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On Monday, Princeton professor Angus Deaton won the Nobel prize for Economics*.
*Yes, I know it’s not one of the real Nobel prizes. But semantics.

According to the official press release, it was “for his analysis of consumption, poverty and welfare.”

The Summary of That Analysis

How do consumers distribute their spending among different goods? Answering this question is not only necessary for explaining and forecasting actual consumption patterns, but also crucial in evaluating how policy reforms, like changes in consumption taxes, affect the welfare of different groups. In his early work around 1980, Deaton developed the Almost Ideal Demand System – a flexible, yet simple, way of estimating how the demand for each good depends on the prices of all goods and on individual incomes. His approach and its later modifications are now standard tools, both in academia and in practical policy evaluation.

That is: before Deaton’s “Almost Ideal Demand System” (AIDS), economists tended to talk about the “representative consumer”. Deaton pointed out that aggregating data like that is a bit foolish, because society is made up of many groups of people. So, for example, when there is a change in general income levels, young adults will respond differently to pensioners, and the wealthy will respond differently to the middle class, and so on. Meaning that when you reduce those different reactions down to one average reaction, then you’re vastly oversimplifying. Tsk.

How much of society’s income is spent and how much is saved? To explain capital formation and the magnitudes of business cycles, it is necessary to understand the interplay between income and consumption over time. In a few papers around 1990, Deaton showed that the prevailing consumption theory could not explain the actual relationships if the starting point was aggregate income and consumption. Instead, one should sum up how individuals adapt their own consumption to their individual income, which fluctuates in a very different way to aggregate income. This research clearly demonstrated why the analysis of individual data is key to untangling the patterns we see in aggregate data, an approach that has since become widely adopted in modern macroeconomics.

It’s the same thing as I said earlier – you can’t just “aggregate” everyone in an economy. What you have are small mini-economies of more homogenous groupings, all interacting with each other to cause a general outcome.

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How do we best measure and analyze welfare and poverty? In his more recent research, Deaton highlights how reliable measures of individual household consumption levels can be used to discern mechanisms behind economic development. His research has uncovered important pitfalls when comparing the extent of poverty across time and place. It has also exemplified how the clever use of household data may shed light on such issues as the relationships between income and calorie intake, and the extent of gender discrimination within the family. Deaton’s focus on household surveys has helped transform development economics from a theoretical field based on aggregate data to an empirical field based on detailed individual data.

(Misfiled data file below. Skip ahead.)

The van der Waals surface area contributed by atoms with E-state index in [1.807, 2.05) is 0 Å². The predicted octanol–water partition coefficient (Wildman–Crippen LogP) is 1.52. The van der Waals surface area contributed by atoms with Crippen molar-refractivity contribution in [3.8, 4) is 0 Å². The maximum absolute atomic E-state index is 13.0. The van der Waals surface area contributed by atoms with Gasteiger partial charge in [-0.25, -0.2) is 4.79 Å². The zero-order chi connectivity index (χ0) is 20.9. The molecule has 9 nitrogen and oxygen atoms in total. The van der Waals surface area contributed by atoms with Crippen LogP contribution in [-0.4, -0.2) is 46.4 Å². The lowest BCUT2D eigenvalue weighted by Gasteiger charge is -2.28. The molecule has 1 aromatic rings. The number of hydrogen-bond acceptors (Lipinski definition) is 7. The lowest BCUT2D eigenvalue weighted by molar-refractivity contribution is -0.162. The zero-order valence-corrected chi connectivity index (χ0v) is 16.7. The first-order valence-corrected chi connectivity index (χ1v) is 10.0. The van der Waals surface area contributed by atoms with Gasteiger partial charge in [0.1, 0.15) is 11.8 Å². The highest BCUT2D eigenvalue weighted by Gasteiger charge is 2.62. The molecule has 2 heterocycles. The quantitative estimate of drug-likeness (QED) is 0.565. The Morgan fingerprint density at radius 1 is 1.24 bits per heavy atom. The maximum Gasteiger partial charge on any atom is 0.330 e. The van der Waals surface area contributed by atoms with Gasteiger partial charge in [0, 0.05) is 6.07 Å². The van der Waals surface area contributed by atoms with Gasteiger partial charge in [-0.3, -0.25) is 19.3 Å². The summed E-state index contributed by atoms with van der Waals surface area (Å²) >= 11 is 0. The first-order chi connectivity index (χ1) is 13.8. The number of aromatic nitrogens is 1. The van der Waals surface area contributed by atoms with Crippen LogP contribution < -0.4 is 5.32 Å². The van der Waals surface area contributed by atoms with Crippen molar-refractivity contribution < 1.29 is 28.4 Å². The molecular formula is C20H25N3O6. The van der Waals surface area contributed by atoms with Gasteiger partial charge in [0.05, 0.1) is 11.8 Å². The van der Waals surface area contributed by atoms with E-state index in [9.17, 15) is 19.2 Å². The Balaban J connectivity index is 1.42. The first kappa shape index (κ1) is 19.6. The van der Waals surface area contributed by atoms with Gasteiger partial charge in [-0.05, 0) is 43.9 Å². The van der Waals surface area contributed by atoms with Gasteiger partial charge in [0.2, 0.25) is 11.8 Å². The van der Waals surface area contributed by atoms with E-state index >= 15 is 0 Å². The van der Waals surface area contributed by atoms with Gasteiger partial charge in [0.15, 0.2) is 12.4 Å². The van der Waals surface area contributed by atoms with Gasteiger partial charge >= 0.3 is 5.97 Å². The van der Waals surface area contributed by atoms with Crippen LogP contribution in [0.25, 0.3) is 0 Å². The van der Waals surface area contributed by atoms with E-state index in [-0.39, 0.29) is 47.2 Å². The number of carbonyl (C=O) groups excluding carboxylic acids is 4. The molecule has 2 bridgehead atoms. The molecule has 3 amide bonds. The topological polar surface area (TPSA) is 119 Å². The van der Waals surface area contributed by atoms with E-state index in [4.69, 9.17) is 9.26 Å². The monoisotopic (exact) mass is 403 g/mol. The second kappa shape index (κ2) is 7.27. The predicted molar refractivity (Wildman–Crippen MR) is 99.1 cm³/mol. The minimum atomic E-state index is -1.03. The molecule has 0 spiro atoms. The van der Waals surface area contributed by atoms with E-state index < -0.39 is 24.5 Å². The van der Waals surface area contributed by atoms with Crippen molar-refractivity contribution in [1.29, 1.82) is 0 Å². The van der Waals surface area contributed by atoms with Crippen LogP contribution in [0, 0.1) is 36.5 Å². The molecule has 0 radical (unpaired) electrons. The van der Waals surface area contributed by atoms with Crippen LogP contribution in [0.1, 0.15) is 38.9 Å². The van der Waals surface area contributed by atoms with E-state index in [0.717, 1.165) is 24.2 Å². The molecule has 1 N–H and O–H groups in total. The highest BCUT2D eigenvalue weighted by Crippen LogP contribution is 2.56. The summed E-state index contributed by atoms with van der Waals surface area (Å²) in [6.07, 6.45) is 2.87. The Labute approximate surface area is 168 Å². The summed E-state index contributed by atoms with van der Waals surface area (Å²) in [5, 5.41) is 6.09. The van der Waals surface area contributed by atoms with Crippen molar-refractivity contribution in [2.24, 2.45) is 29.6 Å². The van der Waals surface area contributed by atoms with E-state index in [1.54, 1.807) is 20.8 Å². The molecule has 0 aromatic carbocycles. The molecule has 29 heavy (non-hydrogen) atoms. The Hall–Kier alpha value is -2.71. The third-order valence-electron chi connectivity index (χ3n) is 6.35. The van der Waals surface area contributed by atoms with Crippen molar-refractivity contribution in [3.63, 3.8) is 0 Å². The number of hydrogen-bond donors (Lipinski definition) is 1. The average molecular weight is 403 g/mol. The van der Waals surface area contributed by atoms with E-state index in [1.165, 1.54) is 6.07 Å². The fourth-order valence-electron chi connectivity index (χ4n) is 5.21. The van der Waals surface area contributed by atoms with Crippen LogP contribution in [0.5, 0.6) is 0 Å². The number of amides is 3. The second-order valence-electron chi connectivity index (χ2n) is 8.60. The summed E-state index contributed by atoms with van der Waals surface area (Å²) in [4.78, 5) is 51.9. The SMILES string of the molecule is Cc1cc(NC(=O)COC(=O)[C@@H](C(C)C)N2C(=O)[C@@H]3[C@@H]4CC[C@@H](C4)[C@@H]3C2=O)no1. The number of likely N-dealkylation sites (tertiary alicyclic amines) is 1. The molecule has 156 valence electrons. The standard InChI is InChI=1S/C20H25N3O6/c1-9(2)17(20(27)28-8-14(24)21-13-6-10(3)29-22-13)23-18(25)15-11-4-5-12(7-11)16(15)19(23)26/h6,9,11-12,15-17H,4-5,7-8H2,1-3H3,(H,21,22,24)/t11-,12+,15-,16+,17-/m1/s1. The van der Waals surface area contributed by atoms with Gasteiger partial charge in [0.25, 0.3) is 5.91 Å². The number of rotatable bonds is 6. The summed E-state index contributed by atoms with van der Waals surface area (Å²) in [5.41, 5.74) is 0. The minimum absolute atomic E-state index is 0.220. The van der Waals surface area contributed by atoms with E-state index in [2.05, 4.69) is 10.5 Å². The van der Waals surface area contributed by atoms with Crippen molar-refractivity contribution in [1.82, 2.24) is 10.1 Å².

This is where Deaton’s work has been kind of cool (although I’m a nerd, so my judgement on this is questionable).

Two findings that I think are interesting:

  • Poverty statistics tend to overstate the extent of poverty. This is because poverty data is collected at a household level, and then the household income is divided by the number of people in that household, giving an “income per capita”. But Deaton has shown that expenditure on children in a poor household is between 30% and 40% of expenditure on an adult, so the statistics on homes with children significantly overstate the problem.
  • Deaton also found a way to test gender discrimination in poor households – where the theory is that daughters in poor households are given systematically less resources than sons. He did it by indirectly testing household consumption data on adult clothing, tobacco and alcohol, to see whether the reduction in that type of consumption changed differently after a family had a daughter or a son. And while he couldn’t find any evidence of this kind of discrimination under normal circumstances, subsequent researchers have found significant evidence of gender discrimination when the household is suffering under adverse circumstances.

For more on his work, the Royal Academy of Swedish Sciences (who award the Nobel) have published a “popular science background” to his work.

Which I think is well progressive.

Happy Wednesday.

Rolling Alpha posts about finance, economics, and sometimes stuff that is only quite loosely related. Follow me on Twitter @RollingAlpha, or like my page on Facebook at Or both.